White Ops and the Association of National Advertisers (ANA) once again measure bot fraud in the digital advertising ecosystem in their fourth study, 2018-2019 Bot Baseline. They found that illegitimate traffic sourcing is declining and that the marketplace is working better than ever before to fight digital fraud.
Importantly, this year fraud is down 11% from 2017, accounting for a $5.8 billion revenue loss globally. The rates for desktop ad fraud are the lowest historically: 11% in 2014, 9% in 2016–17, and 8% in 2018–19. Fraud attempts account for approximately 20 to 35 percent of all ad impressions. However, actual fraud happens in a much smaller percentage. Still, ad fraud continues to be a problem, taking shape in new, creative, and hard-to-detect forms.
The digital ad fraud fight has had help from the Trustworthy Accountability Group (TAG). TAG provides best practices to reduce fraud activity and encourages transparency among participants. TAG also requires the use of ads.txt, which helps reduce domain spoofing. The fact that traffic sourcing has become more difficult and expensive is helping to reduce retail bot buying on the web. However, to keep the numbers moving in the right direction, marketers and agencies must ensure that all ad spending is highly scrutinize and comes with a high level of validatability.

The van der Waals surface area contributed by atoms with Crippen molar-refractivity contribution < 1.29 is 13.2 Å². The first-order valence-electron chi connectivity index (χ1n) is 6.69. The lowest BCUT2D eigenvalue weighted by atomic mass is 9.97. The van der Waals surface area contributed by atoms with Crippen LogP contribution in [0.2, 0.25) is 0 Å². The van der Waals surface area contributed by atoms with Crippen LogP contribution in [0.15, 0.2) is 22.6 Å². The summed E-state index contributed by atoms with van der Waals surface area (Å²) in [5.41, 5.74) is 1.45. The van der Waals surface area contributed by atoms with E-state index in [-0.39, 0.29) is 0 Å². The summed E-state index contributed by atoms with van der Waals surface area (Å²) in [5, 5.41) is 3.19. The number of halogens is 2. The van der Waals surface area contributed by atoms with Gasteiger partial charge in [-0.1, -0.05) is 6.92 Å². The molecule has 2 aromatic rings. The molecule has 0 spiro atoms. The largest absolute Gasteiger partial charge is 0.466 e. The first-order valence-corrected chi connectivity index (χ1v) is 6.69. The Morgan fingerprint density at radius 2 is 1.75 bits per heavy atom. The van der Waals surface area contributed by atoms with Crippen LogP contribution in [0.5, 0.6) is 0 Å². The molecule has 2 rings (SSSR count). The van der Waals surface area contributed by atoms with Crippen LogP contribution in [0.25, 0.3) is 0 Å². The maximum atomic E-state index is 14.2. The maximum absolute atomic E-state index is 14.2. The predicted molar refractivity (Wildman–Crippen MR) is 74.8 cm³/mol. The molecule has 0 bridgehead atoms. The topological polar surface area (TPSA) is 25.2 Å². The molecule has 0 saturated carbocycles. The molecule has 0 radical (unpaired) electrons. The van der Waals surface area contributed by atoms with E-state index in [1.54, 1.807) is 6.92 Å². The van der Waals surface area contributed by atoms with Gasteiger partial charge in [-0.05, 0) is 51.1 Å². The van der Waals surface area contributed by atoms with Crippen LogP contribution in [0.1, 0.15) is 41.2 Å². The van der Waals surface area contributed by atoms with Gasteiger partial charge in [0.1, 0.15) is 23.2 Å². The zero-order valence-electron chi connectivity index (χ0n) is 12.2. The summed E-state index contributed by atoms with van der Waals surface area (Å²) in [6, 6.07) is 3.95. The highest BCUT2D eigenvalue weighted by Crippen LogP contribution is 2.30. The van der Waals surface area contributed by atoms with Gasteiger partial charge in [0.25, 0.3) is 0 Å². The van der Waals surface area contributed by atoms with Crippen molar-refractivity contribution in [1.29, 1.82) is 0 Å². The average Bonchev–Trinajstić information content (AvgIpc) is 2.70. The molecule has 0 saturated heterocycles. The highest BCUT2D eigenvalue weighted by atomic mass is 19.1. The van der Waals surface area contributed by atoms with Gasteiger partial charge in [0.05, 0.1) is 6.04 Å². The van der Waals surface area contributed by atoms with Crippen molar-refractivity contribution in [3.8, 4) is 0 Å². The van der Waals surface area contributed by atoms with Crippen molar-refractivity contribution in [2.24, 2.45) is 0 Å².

Increased ad fraud awareness has made it a higher priority among marketers, which has helped slow its growth. It’s important that everyone in the supply chain talks to vendors to find out how they measure for invalid traffic (e.g. using general detection methods, or uses sophisticated IVT detection methods, etc.).
Other best practices include:
- Work with vendors who have implemented ads.txt.
- Use an MRC-accredited anti-fraud vendor.
- Decline to buy a “tonnage” of inventory.
- Include language on non-human traffic in your terms and conditions to ensure your company only pays for non-SIVT or non-IVT impressions.
Fraudulent impressions are now detected before they are paid for due to DSPs and SSPs filtering out these bid requests. Unfortunately, fraud continues to evolve in new formats. However, if the industry continues its efforts to make this practice unprofitable, there is less incentive to supply ad fraud.